The ‘Munby judgement’ in 2002 set a precedent that local authorities must treat kinship carers in the same way as non related foster carers. This means that Warwickshire County Council must assess Arthur and Joan as kinship carers even though they may well already be looking after the child at the point the assessment starts.

The difficulties I experienced as the Fostering Social Worker completing the assessment was mainly around the support, training and payment of Kinship Carers. The research also found that Kinship Carers are unlikely to challenge parents legally for the kinship of the child because it can have a negative impact on the parent’s relationship with the Kinship Carers. One of the implications highlighted by the research document was that Kinship Carers are unlikely to go for Special Guardianship Orders due to the reduced payments and support. The Joseph Rowntree Foundation (JRF) research found that ‘ kinship carers may resent the intrusion the assessment process will entail into their lives by statutory services and feel they are being monitored and placed under surveillance’ (JRF, 2002). The Joseph Rowntree Foundation (JRF) found that unsatisfactory placements with family and friend lasted significantly longer than with unrelated carers (Farmer & Moyers, 2008).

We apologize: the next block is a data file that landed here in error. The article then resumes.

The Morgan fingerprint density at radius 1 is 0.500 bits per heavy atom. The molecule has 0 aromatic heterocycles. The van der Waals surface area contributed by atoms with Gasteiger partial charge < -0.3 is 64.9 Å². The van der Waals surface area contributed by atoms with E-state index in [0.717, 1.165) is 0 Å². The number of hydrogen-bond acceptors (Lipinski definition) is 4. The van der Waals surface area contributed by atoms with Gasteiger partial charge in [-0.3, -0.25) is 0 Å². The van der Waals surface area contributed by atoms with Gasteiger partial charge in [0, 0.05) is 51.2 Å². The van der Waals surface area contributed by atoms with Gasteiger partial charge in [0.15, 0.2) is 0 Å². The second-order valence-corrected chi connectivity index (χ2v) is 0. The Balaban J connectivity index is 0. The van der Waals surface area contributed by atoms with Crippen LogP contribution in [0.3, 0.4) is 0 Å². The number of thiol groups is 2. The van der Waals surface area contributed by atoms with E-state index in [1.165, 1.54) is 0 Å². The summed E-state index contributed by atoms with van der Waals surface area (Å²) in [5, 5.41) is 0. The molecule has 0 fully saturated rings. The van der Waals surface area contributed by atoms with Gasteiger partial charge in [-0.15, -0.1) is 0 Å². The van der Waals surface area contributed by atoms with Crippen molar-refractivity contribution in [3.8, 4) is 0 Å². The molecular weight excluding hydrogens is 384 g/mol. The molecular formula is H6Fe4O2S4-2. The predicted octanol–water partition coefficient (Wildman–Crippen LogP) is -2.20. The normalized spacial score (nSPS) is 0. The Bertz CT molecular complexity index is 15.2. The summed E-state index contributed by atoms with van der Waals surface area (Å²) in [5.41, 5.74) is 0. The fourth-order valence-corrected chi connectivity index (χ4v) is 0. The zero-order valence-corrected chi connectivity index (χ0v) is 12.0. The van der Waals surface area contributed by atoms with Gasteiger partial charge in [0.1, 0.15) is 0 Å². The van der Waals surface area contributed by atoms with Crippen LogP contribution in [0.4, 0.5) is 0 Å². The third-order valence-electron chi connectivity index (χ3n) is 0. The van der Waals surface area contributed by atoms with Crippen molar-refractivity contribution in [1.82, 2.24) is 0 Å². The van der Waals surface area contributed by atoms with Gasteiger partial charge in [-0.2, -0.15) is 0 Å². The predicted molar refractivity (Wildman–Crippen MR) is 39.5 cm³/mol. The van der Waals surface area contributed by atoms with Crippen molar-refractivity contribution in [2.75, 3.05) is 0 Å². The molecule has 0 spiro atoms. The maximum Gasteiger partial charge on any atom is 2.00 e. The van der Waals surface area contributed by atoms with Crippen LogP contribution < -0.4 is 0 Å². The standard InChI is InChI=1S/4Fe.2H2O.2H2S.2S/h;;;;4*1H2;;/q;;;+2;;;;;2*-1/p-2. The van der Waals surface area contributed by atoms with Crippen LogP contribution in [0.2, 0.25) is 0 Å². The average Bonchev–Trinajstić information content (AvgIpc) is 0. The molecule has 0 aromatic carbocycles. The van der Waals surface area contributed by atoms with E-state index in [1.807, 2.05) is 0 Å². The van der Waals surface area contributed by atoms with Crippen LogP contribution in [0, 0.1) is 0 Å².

Local Authorities are required under the Children’s Act 1989 to operate a policy of ‘less intrusive intervention’ when intervening with families. Argent (2009) draws attention to the assumption that social workers from non ethnic backgrounds tend to assume that families from Black Minority and Ethnic groups would rather manage the kinship without outside help or they do not understand the process. Argent highlights that some minority groups have a strong sense of kinship without any legal or statutory intervention.

There are four types of kinship care these are determined by the legal status of the child that is being accommodated Fostered with a family or friend; Residence Order; Living with family and friends and a Special guardianship order. The viability assessment I undertook was to assess whether Arthur and Joan were suitable to go on to the next stage of the assessment, the Special Guardianship Order. Special Guardianship Orders were introduced in the Adoption and Children Act 2002 to encourage flexibility with regards to the length of the placement. This order recognizes that long term fostering or adoption might not be an option and that this type of order gives parental responsibility until the child is 18. At present there is not a legal requirement for Warwickshire Council to explore Kinship but the legal framework implies that it is a preferred option to private fostering. A family group conference is called with a view to exploring the potential of a family member becoming a kinship carer (Hunt et al, 2008).